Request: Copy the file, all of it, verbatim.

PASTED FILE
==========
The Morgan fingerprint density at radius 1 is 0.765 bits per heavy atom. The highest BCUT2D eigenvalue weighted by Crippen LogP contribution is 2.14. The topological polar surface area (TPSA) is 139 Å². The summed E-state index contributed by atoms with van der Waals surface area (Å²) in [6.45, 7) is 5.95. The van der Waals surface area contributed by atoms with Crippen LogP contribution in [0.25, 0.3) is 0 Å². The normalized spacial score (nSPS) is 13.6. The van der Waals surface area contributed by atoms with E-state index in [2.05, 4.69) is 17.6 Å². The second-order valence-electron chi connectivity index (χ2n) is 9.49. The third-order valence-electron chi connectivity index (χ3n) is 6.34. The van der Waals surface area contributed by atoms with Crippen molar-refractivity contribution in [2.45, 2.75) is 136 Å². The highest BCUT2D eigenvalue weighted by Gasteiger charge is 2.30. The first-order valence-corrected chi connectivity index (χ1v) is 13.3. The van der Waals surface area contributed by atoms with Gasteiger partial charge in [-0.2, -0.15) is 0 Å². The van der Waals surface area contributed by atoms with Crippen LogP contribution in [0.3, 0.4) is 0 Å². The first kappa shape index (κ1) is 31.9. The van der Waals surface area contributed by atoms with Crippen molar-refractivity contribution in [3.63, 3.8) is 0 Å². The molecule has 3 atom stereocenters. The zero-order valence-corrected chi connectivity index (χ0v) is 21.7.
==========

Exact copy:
The Morgan fingerprint density at radius 1 is 0.765 bits per heavy atom. The highest BCUT2D eigenvalue weighted by Crippen LogP contribution is 2.14. The topological polar surface area (TPSA) is 139 Å². The summed E-state index contributed by atoms with van der Waals surface area (Å²) in [6.45, 7) is 5.95. The van der Waals surface area contributed by atoms with Crippen LogP contribution in [0.25, 0.3) is 0 Å². The normalized spacial score (nSPS) is 13.6. The van der Waals surface area contributed by atoms with E-state index in [2.05, 4.69) is 17.6 Å². The second-order valence-electron chi connectivity index (χ2n) is 9.49. The third-order valence-electron chi connectivity index (χ3n) is 6.34. The van der Waals surface area contributed by atoms with Crippen molar-refractivity contribution in [2.45, 2.75) is 136 Å². The highest BCUT2D eigenvalue weighted by Gasteiger charge is 2.30. The first-order valence-corrected chi connectivity index (χ1v) is 13.3. The van der Waals surface area contributed by atoms with Gasteiger partial charge in [-0.2, -0.15) is 0 Å². The van der Waals surface area contributed by atoms with Crippen LogP contribution in [0.3, 0.4) is 0 Å². The first kappa shape index (κ1) is 31.9. The van der Waals surface area contributed by atoms with Crippen molar-refractivity contribution in [3.63, 3.8) is 0 Å². The molecule has 3 atom stereocenters. The zero-order valence-corrected chi connectivity index (χ0v) is 21.7.